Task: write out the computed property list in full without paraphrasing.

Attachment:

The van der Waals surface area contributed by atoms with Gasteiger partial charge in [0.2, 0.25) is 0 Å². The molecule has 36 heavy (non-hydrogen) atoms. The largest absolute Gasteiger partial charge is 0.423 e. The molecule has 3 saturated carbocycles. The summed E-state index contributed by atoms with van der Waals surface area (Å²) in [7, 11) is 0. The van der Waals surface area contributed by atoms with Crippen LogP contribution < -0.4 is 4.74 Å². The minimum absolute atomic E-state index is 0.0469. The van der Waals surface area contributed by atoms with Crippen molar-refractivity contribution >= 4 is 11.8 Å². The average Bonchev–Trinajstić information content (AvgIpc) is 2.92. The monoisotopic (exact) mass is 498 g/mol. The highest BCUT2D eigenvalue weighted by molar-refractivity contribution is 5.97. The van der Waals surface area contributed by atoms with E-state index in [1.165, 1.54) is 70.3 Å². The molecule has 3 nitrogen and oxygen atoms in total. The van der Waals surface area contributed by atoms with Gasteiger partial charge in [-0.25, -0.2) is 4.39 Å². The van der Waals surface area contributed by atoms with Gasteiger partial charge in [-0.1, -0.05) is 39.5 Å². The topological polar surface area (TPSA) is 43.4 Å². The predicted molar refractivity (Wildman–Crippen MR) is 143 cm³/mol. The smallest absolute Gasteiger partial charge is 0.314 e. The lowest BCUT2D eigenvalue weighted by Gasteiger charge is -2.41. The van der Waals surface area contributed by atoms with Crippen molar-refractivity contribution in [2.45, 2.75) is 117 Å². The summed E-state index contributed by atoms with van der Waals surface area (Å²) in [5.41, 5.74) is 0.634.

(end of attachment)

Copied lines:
The van der Waals surface area contributed by atoms with Gasteiger partial charge in [0.2, 0.25) is 0 Å². The molecule has 36 heavy (non-hydrogen) atoms. The largest absolute Gasteiger partial charge is 0.423 e. The molecule has 3 saturated carbocycles. The summed E-state index contributed by atoms with van der Waals surface area (Å²) in [7, 11) is 0. The van der Waals surface area contributed by atoms with Crippen LogP contribution < -0.4 is 4.74 Å². The minimum absolute atomic E-state index is 0.0469. The van der Waals surface area contributed by atoms with Crippen molar-refractivity contribution >= 4 is 11.8 Å². The average Bonchev–Trinajstić information content (AvgIpc) is 2.92. The monoisotopic (exact) mass is 498 g/mol. The highest BCUT2D eigenvalue weighted by molar-refractivity contribution is 5.97. The van der Waals surface area contributed by atoms with E-state index in [1.165, 1.54) is 70.3 Å². The molecule has 3 nitrogen and oxygen atoms in total. The van der Waals surface area contributed by atoms with Gasteiger partial charge in [-0.25, -0.2) is 4.39 Å². The van der Waals surface area contributed by atoms with Gasteiger partial charge in [-0.1, -0.05) is 39.5 Å². The topological polar surface area (TPSA) is 43.4 Å². The predicted molar refractivity (Wildman–Crippen MR) is 143 cm³/mol. The smallest absolute Gasteiger partial charge is 0.314 e. The lowest BCUT2D eigenvalue weighted by Gasteiger charge is -2.41. The van der Waals surface area contributed by atoms with Crippen molar-refractivity contribution in [2.45, 2.75) is 117 Å². The summed E-state index contributed by atoms with van der Waals surface area (Å²) in [5.41, 5.74) is 0.634.